How Old Is Your Dog?: An Update to the Dog Year Formula

It’s common knowledge that seven dog years equals one human year. What you might not realize is that this isn’t exactly accurate: a dog doesn’t really age seven times faster than a human. A recent study found a better way to calculate your dog’s age.

The old way to calculate your dog’s age

For the longest time all you had to do to figure out your dog’s age (in dog years, that is) was multiply her actual age by seven. It was generally accepted that the average dog aged an equivalent of seven years every 356 days. Thus, your two-year-old dog was roughly 14 years old in dog years.

The math wasn’t perfect, and the actual lifespan of your dog depends on things like size, breed, nutrition, exercise, and vet care. It also just depends on the individual dog. For example the average lifespan for a Goldendoodle is between 10 and 15 years, but your Goldendoodle could live longer.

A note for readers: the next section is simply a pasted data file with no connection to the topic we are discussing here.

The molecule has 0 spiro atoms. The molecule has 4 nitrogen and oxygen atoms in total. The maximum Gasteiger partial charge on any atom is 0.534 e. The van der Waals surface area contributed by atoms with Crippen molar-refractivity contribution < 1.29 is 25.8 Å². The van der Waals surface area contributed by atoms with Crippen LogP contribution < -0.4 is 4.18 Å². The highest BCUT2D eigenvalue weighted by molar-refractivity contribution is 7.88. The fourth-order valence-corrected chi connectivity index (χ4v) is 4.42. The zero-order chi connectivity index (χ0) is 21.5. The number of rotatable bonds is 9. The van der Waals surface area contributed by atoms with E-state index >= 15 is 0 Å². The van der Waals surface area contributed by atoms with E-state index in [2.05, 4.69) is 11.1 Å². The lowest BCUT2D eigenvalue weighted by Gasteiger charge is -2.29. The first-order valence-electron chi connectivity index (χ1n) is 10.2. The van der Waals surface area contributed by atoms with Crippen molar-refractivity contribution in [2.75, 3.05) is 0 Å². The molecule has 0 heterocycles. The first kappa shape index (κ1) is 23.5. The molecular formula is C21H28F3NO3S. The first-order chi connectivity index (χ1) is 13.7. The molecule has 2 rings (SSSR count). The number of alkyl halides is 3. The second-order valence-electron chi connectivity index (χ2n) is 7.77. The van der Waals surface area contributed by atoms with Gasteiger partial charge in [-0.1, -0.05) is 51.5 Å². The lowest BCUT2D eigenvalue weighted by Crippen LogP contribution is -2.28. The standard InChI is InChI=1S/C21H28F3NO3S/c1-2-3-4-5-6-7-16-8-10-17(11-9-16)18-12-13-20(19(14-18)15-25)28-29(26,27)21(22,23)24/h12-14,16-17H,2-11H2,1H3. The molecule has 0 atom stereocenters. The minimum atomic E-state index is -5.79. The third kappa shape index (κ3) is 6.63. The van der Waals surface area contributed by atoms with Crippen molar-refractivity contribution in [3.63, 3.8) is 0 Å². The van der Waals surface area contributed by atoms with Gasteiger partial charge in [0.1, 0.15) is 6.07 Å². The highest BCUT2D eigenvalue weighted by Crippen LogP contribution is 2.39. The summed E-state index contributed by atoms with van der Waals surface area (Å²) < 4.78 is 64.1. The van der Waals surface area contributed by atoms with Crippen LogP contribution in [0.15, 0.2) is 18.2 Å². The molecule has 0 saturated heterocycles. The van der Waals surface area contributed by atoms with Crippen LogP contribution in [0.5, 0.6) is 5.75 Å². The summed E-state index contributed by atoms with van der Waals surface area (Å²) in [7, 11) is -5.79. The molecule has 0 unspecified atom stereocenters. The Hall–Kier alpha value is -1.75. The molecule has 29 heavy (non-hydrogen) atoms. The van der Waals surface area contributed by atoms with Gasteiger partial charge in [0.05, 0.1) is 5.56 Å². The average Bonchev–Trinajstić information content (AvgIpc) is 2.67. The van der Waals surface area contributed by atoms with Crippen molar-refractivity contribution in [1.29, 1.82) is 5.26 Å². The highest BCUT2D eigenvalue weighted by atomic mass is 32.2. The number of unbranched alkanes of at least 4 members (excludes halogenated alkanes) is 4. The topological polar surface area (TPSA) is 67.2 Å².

While a seven to one ratio is easy to remember, recent research found a better way to figure out how old your dog is.

The new way to calculate your dog’s age

Geneticist Trey Ideker from the University of California, San Diego, among other researchers, identified a new way to determine how old your dog is by examining the chemical changes that occur in DNA sequences over time. They looked at the genomes of 104 Labrador retrievers between 4 weeks of age to 16 years old.

Their research found that Labrador retriever DNA and human DNA showed similar age-indicating changes. This allowed the researchers to sync a dog’s rate of aging with the human epigenetic clock (a biochemical test that measures age).

The new dog age formula works for dogs over 12 months of age.

So here it is —

16 ln(dog age)+31

Take the natural logarithm of your dog’s real age, multiply that number by 16, and then add 31.

Here’s an example for a dog that’s 2 years old.

16 ln(2)+31



age = 42

It turns out that dogs age more rapidly in their first few months of life and their aging slows as they get older. According to the new dog age formula, your two-year-old dog isn’t 14 in dog years, but over 42 years!

But that’s OK because it also means that your 14 year old dog isn’t actually 98 in dog years, but closer to 73.

Maybe your dog just aged a few decades after reading this post, or maybe you’re looking for a new furry friend to grow old with! We have Goldendoodle puppies available for sale in Arkansas. Contact Platinum Goldies online or call 501-514-1026.